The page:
"Aren't you listening?" Daisy asked. I am listening, I thought, to the cacophony of my digestive tract. Of course I'd long known that I was playing host to a massive collection of parasitic organisms, but I didn't much like being reminded of it. By cell count, humans are approximately 50 percent microbial, meaning that about half of the cells that make you up are not yours at all. There are something like a thousand times more microbes living in my particular biome than there are human beings on earth, and it often seems like I can feel them living and breeding and dying in and on me. I wiped my sweaty palms on my jeans and tried to control my breathing. Admittedly, I have some anxiety problems, but I would argue it isn't irrational to be concerned about the fact that you are a skin-encased bacterial colony.

    Mychal said, "His dad was about to be arrested for bribery or something, but the night before the raid he disappeared. There's a hundred-thousand-dollar reward out for him."

    "And you know his kid," Daisy...

Reviews-

  • Publisher's Weekly

    Starred review from October 16, 2017
    Like many of Green's characters, Aza Holmes is whip smart, articulate, and tortured by worry. When she was eight, her father succumbed to a heart attack while mowing the lawn. Now 16, Aza takes meds (irregularly) to treat anxiety, which is manifesting in increasingly self-destructive ways. Her problems amplify when she reconnects with Davis, a boy she met years earlier at "Sad Camp," where both had gone to grieve their recently deceased parents. Now Davis's billionaire father is missing, running from a warrant for his arrest. Aza's best friend Daisy, in a classic sidekick role, pressures Aza to contact Davis, hoping they'll learn something about the disappearance—and maybe get a cut of the $100,000 reward. The reunion leads to romance, until Aza's anxiety won't allow it. Green's first novel since The Fault in Our Stars is another heartbreaker, full of intelligent questions. It's also a very writerly book, as Aza frames a lot of the questions she asks herself in literary terms. Am I a fiction? Who is in charge of my story? Why do we describe pain with the language of metaphor? Because of this, it's tempting to conflate Aza the character with her author, who has been open about his own mental illness. But readers need not know where the line is between the two to feel for someone trapped in an irrational, fear-driven spiral. In an age where troubling events happen almost weekly, this deeply empathetic novel about learning to live with demons and love one's imperfect self is timely and important. Ages 14–up. Agent: Jodi Reamer, Writers House.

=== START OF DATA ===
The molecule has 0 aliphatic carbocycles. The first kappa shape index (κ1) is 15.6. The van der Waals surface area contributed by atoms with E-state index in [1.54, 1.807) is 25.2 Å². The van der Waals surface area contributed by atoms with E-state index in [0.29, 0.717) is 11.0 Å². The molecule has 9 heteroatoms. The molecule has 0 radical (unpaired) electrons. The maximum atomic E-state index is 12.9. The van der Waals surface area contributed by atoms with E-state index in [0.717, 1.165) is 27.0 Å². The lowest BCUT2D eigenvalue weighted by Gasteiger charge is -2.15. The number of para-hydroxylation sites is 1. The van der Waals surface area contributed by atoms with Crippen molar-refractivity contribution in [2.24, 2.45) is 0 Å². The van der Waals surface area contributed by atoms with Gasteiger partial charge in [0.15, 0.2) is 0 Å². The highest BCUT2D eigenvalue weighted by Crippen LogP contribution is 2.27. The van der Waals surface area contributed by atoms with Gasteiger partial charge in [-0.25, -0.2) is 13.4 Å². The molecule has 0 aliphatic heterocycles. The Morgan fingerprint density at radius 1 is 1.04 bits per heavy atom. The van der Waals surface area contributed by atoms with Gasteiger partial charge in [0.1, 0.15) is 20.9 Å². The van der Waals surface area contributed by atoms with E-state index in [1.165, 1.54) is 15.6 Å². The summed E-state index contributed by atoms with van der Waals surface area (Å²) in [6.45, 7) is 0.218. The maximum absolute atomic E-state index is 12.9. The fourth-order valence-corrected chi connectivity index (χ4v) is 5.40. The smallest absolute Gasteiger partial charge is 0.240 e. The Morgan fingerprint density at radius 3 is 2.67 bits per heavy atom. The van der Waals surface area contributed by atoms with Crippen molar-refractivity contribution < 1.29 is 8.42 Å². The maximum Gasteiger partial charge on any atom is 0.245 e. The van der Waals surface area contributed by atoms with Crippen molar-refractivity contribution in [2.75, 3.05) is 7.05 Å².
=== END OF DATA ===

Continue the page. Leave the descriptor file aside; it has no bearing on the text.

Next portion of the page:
• Kirkus

    October 15, 2017
    Nerdfighter Green's latest takes readers through Indianapolis and the human biome. Aza Holmes doesn't feel like herself. But "if half the cells inside of you are not you, doesn't that challenge the whole notion of me as a singular pronoun...?" When a local billionaire--and the father of her childhood friend, a white boy named Davis--disappears, Aza (who seems to be white) and her BFF, Daisy Ramirez (who is cued as Latina), plot to find him and claim the reward, amid rumors of corruption and an underexplored side plot about semi-immortal reptiles. The story revolves around anxious Aza's dissociation from her body and life. Daisy chatters about Star Wars fan fiction (and calls Aza "Holmesy" ad nauseam), and Davis monologues about astronomy, while Aza obsesses over infection, the ever present, self-inflicted wound on her finger, and whether she's "just a deeply flawed line of reasoning." The thin but neatly constructed plot feels a bit like an excuse for Green to flex his philosophical muscles; teenagers questioning the mysteries of consciousness can identify with Aza, while others might wish that something--anything--really happens. The exploration of Aza's life-threatening compulsions will resonate deeply with some, titillate others, and possibly trigger those in between. Aza would claim that opinions about this book are unfairly influenced by "the gut-brain informational cycle," which makes it hard to say what anyone else will think--but this is the new John Green; people will read this, or not, regardless of someone else's gut flora. (Fiction. 14-18)

    COPYRIGHT(2017) Kirkus Reviews, ALL RIGHTS RESERVED.